“Just how much do you want to lose this year?”

I was not expecting the question. I been waiting for this appointment with the astrologer/tarot reader for six months. When I made it, I was still living with my then-husband, seeking the kind of clarity that can only come from completely inexplicable forms of new-agey divination. When everything is spinning toward the edge of everything I know, therapy and self-help just doesn’t cut it anymore. Give me tarot cards and crystals, tell me how the stars see my future; when nothing is certain, only those things that cannot be dis/proved will keep me on the rails. I suppose that’s my version of having faith.

Anyway, the question. Between the time I made the appointment and the day I had it, I’d “lost” (the way most people would see it) a marriage, a home, my primary pastime (bike racing), and possibly a few friends in the split. So, probably a lot. And I really didn’t want to lose any more, not at that point. I’d carefully pared down to the things that really mattered to me, thank you, and I’d like to keep the rest of it as intact as possible.

The meeting was several months ago, and I hadn’t thought of it again until now. I only remember now because my best friend moves today. Not too incredibly far, but closer than the hop, skip, and jump we were up to this point. It’s a big change, another thing that fits neatly into the “loss” column on my spreadsheet, were I keeping track.

The reader’s point was that if I didn’t want to lose any more, I needed to sit back a little and let life unfold. No more white-knuckled attempts to control my path; it was time to give up and ride the current a little ways. I guess I used to think of letting go as a form of loss, but it doesn’t have to be. I’ve worked on just being alive without forcing things the way I have always tried to.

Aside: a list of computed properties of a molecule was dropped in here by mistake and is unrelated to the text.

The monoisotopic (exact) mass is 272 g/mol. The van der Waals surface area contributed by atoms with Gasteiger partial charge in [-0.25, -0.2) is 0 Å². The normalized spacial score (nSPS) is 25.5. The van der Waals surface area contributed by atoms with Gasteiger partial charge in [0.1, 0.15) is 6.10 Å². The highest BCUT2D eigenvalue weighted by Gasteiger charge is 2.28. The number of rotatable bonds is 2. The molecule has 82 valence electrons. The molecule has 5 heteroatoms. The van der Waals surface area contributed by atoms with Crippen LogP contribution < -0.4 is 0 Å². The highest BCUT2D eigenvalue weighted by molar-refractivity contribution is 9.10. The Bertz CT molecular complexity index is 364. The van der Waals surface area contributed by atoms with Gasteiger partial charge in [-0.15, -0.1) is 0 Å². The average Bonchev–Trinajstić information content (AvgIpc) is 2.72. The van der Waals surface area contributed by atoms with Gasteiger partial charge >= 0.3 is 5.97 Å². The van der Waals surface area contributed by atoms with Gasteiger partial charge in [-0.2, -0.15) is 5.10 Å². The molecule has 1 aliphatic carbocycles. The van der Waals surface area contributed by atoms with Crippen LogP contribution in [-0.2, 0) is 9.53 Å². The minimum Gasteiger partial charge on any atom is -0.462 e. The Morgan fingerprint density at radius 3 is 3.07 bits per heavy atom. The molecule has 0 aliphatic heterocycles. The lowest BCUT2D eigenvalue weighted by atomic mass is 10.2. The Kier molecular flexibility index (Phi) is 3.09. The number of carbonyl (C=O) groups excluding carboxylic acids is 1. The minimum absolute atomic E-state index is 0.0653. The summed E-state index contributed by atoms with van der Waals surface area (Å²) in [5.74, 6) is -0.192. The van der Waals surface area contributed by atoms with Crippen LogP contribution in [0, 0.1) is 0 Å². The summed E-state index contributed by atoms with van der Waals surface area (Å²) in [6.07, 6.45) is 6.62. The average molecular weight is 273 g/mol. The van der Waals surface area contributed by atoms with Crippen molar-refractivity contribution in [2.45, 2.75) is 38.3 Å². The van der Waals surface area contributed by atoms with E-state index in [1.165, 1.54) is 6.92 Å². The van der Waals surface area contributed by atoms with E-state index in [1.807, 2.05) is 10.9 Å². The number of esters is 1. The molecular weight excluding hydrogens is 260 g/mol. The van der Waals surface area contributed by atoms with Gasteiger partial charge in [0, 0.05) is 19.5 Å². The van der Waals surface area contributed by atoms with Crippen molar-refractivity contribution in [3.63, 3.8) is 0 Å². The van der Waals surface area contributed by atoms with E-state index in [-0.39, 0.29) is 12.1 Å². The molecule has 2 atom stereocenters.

Saying yes even if I’m not sure I’ll like something.

Saying no if I don’t want to do something, even if I might let someone down.

Letting the current sweep me away when something isn’t working.

I feel surprisingly powerful in not making decisions about things that don’t matter. It’s liberating to admit that I don’t care about everything, and don’t have to  know exactly what is going to happen in order to enjoy something. It’s enough to just enjoy it.

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3 thoughts on “

  1. Where to start? Your blog post pulls me to responding in both, a soft gentle voice that reassures you that things will be okay … and in a whimsical way because I am picking out words that catch my eye.

    I will start with the whimsy. *see’s the word “spreadsheet”* That you mentally track or not track is not what caught my eye. But the word “spreadsheet” itself. My friends all know I have a … a goofy affinity for spreadsheets. You can read that as…”nerd alert” ..*smiles*

    Whimsy #2. Well, not so much whimsy … more a question. You mentioned bike racing. May I ask why you said you lost it? (I love biking … so that caught my eye. It is my hope that this past time you have given up is something you can take up again in the future.)

    Other stuff. Letting go … saying yes to new things…possibly scary new things … dropping those things you know you do not wish to do. Sometimes you have to think of yourself nod nods. Sometimes you take comfort in a nice box that surrounds you and comforts you … sometimes your break out of it. Life goes on … and it can still be grand if you allow it. And I think you are doing a the best at it that you can. *smiles*

    • Thanks for the kind words. I do know that things will be okay; thank goodness I haven’t ever doubted that, or lost sight of how fortunate I am. But, I’m also learning.

      Geek chic forever!

      I lost bike racing for a few reasons, but mostly that it was time. I didn’t have the energy to devote to it anymore. It’s not a bad thing, really; at first I was really disappointed because I’d worked so hard & been forced out by my heart issues, but now it is a cool thing that I did for a while.

      • Ahh, nods on the heart issues. Whether you can one day go back to riding, if just for leisure’s sake I do not know. But the memories of it sound like they comfort you…and that is a yah.

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